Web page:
The November, 1953 issue of Galaxy Science Fiction is one of the better ones, from my perspective. Aside from the continuation of The Caves of Steel by Asimov, Michael Shaara and Roger Dee contributed a pair of good tales. (The cover art is by Ed Emshwiller.)
“Keep Your Shape” by Robert Sheckley – Pid and his crew arrive on Earth to prepare for a mass invasion. All previous teams failed in their missions for unknown reasons. The Grom (a race of shape-shifters), conquer new worlds as a course of survival. The dangers of Alterationism and Shapelessness are at the forefront of Pid’s mind, but he’s determined to succeed where all other teams failed.
Sheckley does a good job with the Grom, who aren’t very close to humans but still have motives and ideas that I can understand. It’s a fun read.
“Mr. President” by Stephen Arr – George Wong wins the election to become President of the Solar Union, to his dread. It’s more like a draft of qualified personnel. The weight of the responsibilities is enormous – weighing out which war efforts in the galaxy to become involved with and other decisions.
What fascinates me with this story is the plausibility. For example, the people who report to the president come in with their high-level plans and suggestions, followed by asking for his thumbprint (signature) of approval. And Wong tries to take the time to understand it all because he feels the weight of his decision. And then to really make it sting a bit, he welcomes back a few veterans from a military action that took place long ago, only to be silenced by one of the veterans who acerbically asks if the president knows where the action took place or how many died or if anyone on Earth even cares. I felt the president’s discomfort in that moment. I understood where the author was trying to go with the ending, but I didn’t like it; that’s where the plausibility stopped for me.
Stephen Arr was a pseudonym for Stephen Rynas, though I don’t think Rynas ever used his real name in publications. He had a brief run of published short stories from 1953 to 1955, and that’s all I found.
“The Book” by Michael Shaara – Beauclaire’s first assignment after graduating the Academy is to investigate a dust cloud in Cygnus, looking for life. He’s replacing Billy Wyatt as the commander of a small ship, but Billy will remain aboard for this assignment to ensure a smooth transition. Not that any transition is smooth for Cooper, the ship’s pilot, who hears the news while they’re in port. Like most missions, it seems unlikely they’ll find any life at all, but the world they discover within the dust cloud contains a civilization Beauclaire can’t begin to understand.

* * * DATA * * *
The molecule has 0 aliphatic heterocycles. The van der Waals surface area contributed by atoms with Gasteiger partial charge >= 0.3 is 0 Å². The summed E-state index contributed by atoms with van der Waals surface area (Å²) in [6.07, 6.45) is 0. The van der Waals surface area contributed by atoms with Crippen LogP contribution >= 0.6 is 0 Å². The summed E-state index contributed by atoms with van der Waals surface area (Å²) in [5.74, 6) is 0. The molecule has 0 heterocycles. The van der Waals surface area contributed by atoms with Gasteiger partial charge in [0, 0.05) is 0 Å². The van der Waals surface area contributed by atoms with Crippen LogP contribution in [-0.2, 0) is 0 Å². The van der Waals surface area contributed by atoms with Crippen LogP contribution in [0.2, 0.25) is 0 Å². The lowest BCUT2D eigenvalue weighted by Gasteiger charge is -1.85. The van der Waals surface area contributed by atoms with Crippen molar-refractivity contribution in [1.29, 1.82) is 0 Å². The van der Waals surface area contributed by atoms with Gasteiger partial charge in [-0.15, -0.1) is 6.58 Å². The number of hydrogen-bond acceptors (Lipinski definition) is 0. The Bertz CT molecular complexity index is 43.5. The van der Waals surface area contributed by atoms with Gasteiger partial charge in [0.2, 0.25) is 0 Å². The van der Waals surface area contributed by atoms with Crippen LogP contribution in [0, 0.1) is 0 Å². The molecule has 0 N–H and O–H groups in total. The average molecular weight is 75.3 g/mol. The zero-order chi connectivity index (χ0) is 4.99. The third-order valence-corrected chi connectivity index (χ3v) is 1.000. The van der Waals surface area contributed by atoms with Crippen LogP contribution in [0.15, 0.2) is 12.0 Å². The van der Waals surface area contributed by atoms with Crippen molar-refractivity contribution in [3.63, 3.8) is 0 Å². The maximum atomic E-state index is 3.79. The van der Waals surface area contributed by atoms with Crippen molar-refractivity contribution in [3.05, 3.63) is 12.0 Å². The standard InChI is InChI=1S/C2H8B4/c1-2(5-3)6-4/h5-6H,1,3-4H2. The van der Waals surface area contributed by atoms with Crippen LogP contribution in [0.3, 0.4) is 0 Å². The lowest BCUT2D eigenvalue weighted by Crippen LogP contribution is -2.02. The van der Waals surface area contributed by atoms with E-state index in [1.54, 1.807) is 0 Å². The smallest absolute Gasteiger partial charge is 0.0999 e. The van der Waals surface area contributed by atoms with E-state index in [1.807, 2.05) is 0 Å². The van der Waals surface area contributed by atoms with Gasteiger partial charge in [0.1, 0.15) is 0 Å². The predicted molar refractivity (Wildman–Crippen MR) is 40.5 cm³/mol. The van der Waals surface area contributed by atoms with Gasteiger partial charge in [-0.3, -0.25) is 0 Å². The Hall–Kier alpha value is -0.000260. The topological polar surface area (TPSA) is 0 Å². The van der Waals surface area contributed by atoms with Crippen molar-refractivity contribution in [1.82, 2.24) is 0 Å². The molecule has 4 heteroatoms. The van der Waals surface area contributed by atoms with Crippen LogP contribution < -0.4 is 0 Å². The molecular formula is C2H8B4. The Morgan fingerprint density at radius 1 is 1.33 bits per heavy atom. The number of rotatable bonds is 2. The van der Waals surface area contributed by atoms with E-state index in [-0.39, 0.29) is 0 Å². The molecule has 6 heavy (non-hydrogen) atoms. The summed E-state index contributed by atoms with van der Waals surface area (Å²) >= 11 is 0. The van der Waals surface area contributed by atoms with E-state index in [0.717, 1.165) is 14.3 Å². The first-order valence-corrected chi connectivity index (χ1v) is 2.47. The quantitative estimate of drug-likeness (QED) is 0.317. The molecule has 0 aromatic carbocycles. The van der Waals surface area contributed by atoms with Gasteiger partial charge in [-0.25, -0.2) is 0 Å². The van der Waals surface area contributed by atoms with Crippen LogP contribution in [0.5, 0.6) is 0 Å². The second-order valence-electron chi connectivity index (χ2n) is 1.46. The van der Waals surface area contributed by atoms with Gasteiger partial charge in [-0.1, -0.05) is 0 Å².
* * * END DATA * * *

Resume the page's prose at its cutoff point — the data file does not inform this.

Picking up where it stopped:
This is my favorite story of the issue. The characters all seem realistic, but the setting is futuristic. And I love stories where characters explore new worlds. (The artwork is by Mel Hunter.)
“Unbegotten Child” by Winston Marks – Sara Caffey shows all the signs of pregnancy, but she won’t believe it. She’s still a virgin, and she’s convinced it’s actually cancer. Dr. Sansome agrees with her that there is cancer but that it’s actually a new type of reproduction that has never been seen before.
In light of what we know about cancer now vs. in 1953, I think the plausibility of the plot has greatly diminished. But I still think it’s interesting. (The artwork of the woman with the stethoscope is by René Vidmer.)
Winston Marks had a couple of stories published in the early 1940s, but he had many more published during the 1950s. Armchair Fiction published a collection of his short stories in 2012 titled The Test Colony and Other Tales.
“Clean Break” by Roger Dee – Veterinarian Oliver Watts has a rather predictable life, governed by his aunt and older sister; it’s not as exotic as his childhood dream of training jungle animals, but they know better than him. One day, he’s summoned by a wealthy man to assess an ailing polar bear – part of a collection of animals the man recently acquired. And that’s only the start of Oliver’s adventure.
Despite taking place in 1953, this story doesn’t lose anything with time. I liked the premise around this, which allowed for a veterinarian, Walter Mitty type of protagonist.
The Caves of Steel (Part 2) by Isaac Asimov – Elijah Baley and Daneel Olivaw continue their investigation into Dr. Sarton’s murder. Elijah accuses his partner of being human, but Daneel proves he’s a robot by showing what’s beneath the skin of his arm.
Back to square one, Elijah tries to piece together why someone would kill Dr. Sarton. The man believed strongly in humans and robots working side by side. Those who had settled on the outer worlds relied too much on robots; humans on Earth despised them. So perhaps there are motives on both sides to kill anyone advocating such equality.
Despite the secrecy around their investigation, Elijah and Daneel are followed at a distance. Elijah fears Daneel’s identity has been compromised. And that whoever is behind the murder might be targeting them next.
I’m still enjoying the pacing and futuristic view in this novel. I hope it concludes well. It’s building toward some upcoming confrontations, and I’m still not clear on where it will go. Stay tuned on my final report on the serial.
Matthew Wuertz’s last retro review for us was the October 1953 issue of Galaxy.